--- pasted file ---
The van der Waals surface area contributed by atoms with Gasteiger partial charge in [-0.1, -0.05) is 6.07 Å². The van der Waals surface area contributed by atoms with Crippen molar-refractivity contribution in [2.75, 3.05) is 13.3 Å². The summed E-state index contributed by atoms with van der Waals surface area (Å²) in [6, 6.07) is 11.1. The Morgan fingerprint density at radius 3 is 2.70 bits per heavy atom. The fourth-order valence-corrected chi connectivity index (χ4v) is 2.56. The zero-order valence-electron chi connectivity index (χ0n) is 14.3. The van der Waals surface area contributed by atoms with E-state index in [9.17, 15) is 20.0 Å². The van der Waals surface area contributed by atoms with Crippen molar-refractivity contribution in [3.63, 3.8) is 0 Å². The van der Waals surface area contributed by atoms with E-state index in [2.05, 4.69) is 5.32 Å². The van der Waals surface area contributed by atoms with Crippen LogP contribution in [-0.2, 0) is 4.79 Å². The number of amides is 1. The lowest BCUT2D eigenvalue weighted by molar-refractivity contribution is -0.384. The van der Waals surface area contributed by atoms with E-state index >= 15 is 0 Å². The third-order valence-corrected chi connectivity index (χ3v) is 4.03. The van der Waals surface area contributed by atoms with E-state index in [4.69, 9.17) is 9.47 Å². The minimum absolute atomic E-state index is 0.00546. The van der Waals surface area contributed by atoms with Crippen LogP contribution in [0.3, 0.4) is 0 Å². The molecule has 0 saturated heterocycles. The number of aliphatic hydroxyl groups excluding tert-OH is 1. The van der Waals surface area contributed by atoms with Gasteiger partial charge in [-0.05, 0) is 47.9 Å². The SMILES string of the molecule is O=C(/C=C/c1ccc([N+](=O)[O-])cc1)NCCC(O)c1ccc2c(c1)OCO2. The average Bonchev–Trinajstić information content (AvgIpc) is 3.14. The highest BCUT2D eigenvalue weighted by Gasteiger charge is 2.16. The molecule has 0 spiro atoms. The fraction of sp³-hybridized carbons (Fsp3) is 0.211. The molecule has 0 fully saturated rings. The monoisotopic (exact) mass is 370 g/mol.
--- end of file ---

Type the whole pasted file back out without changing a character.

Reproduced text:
The van der Waals surface area contributed by atoms with Gasteiger partial charge in [-0.1, -0.05) is 6.07 Å². The van der Waals surface area contributed by atoms with Crippen molar-refractivity contribution in [2.75, 3.05) is 13.3 Å². The summed E-state index contributed by atoms with van der Waals surface area (Å²) in [6, 6.07) is 11.1. The Morgan fingerprint density at radius 3 is 2.70 bits per heavy atom. The fourth-order valence-corrected chi connectivity index (χ4v) is 2.56. The zero-order valence-electron chi connectivity index (χ0n) is 14.3. The van der Waals surface area contributed by atoms with E-state index in [9.17, 15) is 20.0 Å². The van der Waals surface area contributed by atoms with Crippen molar-refractivity contribution in [3.63, 3.8) is 0 Å². The van der Waals surface area contributed by atoms with E-state index in [2.05, 4.69) is 5.32 Å². The van der Waals surface area contributed by atoms with Crippen LogP contribution in [-0.2, 0) is 4.79 Å². The number of amides is 1. The lowest BCUT2D eigenvalue weighted by molar-refractivity contribution is -0.384. The van der Waals surface area contributed by atoms with E-state index >= 15 is 0 Å². The third-order valence-corrected chi connectivity index (χ3v) is 4.03. The van der Waals surface area contributed by atoms with E-state index in [4.69, 9.17) is 9.47 Å². The minimum absolute atomic E-state index is 0.00546. The van der Waals surface area contributed by atoms with Crippen LogP contribution in [0.3, 0.4) is 0 Å². The molecule has 0 saturated heterocycles. The number of aliphatic hydroxyl groups excluding tert-OH is 1. The van der Waals surface area contributed by atoms with Gasteiger partial charge in [-0.05, 0) is 47.9 Å². The SMILES string of the molecule is O=C(/C=C/c1ccc([N+](=O)[O-])cc1)NCCC(O)c1ccc2c(c1)OCO2. The average Bonchev–Trinajstić information content (AvgIpc) is 3.14. The highest BCUT2D eigenvalue weighted by Gasteiger charge is 2.16. The molecule has 0 spiro atoms. The fraction of sp³-hybridized carbons (Fsp3) is 0.211. The molecule has 0 fully saturated rings. The monoisotopic (exact) mass is 370 g/mol.